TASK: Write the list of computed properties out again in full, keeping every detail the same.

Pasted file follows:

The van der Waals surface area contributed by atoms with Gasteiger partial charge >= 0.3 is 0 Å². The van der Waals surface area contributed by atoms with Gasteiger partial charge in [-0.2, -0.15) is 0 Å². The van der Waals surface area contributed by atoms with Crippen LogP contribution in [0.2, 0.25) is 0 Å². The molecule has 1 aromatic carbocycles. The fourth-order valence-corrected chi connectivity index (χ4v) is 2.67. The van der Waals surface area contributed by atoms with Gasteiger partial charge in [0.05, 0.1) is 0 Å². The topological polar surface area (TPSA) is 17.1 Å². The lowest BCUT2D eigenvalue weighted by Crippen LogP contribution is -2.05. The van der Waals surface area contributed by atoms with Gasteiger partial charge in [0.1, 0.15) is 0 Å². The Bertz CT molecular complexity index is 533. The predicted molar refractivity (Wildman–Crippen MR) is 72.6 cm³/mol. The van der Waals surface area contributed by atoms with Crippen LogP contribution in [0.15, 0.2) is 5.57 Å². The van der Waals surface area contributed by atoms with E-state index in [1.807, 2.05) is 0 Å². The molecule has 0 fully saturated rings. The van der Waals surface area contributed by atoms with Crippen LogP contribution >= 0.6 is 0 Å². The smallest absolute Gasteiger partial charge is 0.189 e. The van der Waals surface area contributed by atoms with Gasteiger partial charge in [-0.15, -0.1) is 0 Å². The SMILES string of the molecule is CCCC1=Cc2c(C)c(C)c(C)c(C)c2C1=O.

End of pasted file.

The van der Waals surface area contributed by atoms with Gasteiger partial charge >= 0.3 is 0 Å². The van der Waals surface area contributed by atoms with Gasteiger partial charge in [-0.2, -0.15) is 0 Å². The van der Waals surface area contributed by atoms with Crippen LogP contribution in [0.2, 0.25) is 0 Å². The molecule has 1 aromatic carbocycles. The fourth-order valence-corrected chi connectivity index (χ4v) is 2.67. The van der Waals surface area contributed by atoms with Gasteiger partial charge in [0.05, 0.1) is 0 Å². The topological polar surface area (TPSA) is 17.1 Å². The lowest BCUT2D eigenvalue weighted by Crippen LogP contribution is -2.05. The van der Waals surface area contributed by atoms with Gasteiger partial charge in [0.1, 0.15) is 0 Å². The Bertz CT molecular complexity index is 533. The predicted molar refractivity (Wildman–Crippen MR) is 72.6 cm³/mol. The van der Waals surface area contributed by atoms with Crippen LogP contribution in [0.15, 0.2) is 5.57 Å². The van der Waals surface area contributed by atoms with E-state index in [1.807, 2.05) is 0 Å². The molecule has 0 fully saturated rings. The van der Waals surface area contributed by atoms with Crippen LogP contribution >= 0.6 is 0 Å². The smallest absolute Gasteiger partial charge is 0.189 e. The van der Waals surface area contributed by atoms with Gasteiger partial charge in [-0.15, -0.1) is 0 Å². The SMILES string of the molecule is CCCC1=Cc2c(C)c(C)c(C)c(C)c2C1=O.